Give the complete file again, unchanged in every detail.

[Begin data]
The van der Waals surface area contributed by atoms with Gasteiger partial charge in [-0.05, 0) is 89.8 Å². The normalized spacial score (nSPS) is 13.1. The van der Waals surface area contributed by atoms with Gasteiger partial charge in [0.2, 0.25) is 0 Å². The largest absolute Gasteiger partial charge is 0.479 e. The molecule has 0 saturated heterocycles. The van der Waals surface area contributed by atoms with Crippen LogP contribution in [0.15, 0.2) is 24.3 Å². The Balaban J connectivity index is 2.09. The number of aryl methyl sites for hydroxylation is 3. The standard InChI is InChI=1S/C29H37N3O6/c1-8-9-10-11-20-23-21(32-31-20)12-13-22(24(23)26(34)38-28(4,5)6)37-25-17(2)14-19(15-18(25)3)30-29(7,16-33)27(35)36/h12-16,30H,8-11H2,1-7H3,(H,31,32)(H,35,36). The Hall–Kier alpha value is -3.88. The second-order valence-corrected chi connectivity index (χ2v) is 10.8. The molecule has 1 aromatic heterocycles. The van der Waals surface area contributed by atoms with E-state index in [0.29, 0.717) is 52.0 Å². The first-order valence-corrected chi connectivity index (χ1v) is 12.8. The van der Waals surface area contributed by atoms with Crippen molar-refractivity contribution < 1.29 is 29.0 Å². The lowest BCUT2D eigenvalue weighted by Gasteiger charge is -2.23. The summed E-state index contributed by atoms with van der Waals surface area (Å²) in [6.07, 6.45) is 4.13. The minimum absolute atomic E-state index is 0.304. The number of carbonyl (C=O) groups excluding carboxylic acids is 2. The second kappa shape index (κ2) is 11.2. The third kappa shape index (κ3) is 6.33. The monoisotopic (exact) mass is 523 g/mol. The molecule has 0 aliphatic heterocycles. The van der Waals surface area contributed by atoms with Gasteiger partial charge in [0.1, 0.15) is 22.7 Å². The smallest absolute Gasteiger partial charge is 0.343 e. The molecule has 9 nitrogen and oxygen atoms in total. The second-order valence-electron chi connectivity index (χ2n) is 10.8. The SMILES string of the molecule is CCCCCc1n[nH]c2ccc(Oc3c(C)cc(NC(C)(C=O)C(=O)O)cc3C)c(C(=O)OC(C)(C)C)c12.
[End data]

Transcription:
The van der Waals surface area contributed by atoms with Gasteiger partial charge in [-0.05, 0) is 89.8 Å². The normalized spacial score (nSPS) is 13.1. The van der Waals surface area contributed by atoms with Gasteiger partial charge in [0.2, 0.25) is 0 Å². The largest absolute Gasteiger partial charge is 0.479 e. The molecule has 0 saturated heterocycles. The van der Waals surface area contributed by atoms with Crippen LogP contribution in [0.15, 0.2) is 24.3 Å². The Balaban J connectivity index is 2.09. The number of aryl methyl sites for hydroxylation is 3. The standard InChI is InChI=1S/C29H37N3O6/c1-8-9-10-11-20-23-21(32-31-20)12-13-22(24(23)26(34)38-28(4,5)6)37-25-17(2)14-19(15-18(25)3)30-29(7,16-33)27(35)36/h12-16,30H,8-11H2,1-7H3,(H,31,32)(H,35,36). The Hall–Kier alpha value is -3.88. The second-order valence-corrected chi connectivity index (χ2v) is 10.8. The molecule has 1 aromatic heterocycles. The van der Waals surface area contributed by atoms with E-state index in [0.29, 0.717) is 52.0 Å². The first-order valence-corrected chi connectivity index (χ1v) is 12.8. The van der Waals surface area contributed by atoms with Crippen molar-refractivity contribution < 1.29 is 29.0 Å². The lowest BCUT2D eigenvalue weighted by Gasteiger charge is -2.23. The summed E-state index contributed by atoms with van der Waals surface area (Å²) in [6.07, 6.45) is 4.13. The minimum absolute atomic E-state index is 0.304. The number of carbonyl (C=O) groups excluding carboxylic acids is 2. The second kappa shape index (κ2) is 11.2. The third kappa shape index (κ3) is 6.33. The monoisotopic (exact) mass is 523 g/mol. The molecule has 0 aliphatic heterocycles. The van der Waals surface area contributed by atoms with Gasteiger partial charge in [0.1, 0.15) is 22.7 Å². The smallest absolute Gasteiger partial charge is 0.343 e. The molecule has 9 nitrogen and oxygen atoms in total. The second-order valence-electron chi connectivity index (χ2n) is 10.8. The SMILES string of the molecule is CCCCCc1n[nH]c2ccc(Oc3c(C)cc(NC(C)(C=O)C(=O)O)cc3C)c(C(=O)OC(C)(C)C)c12.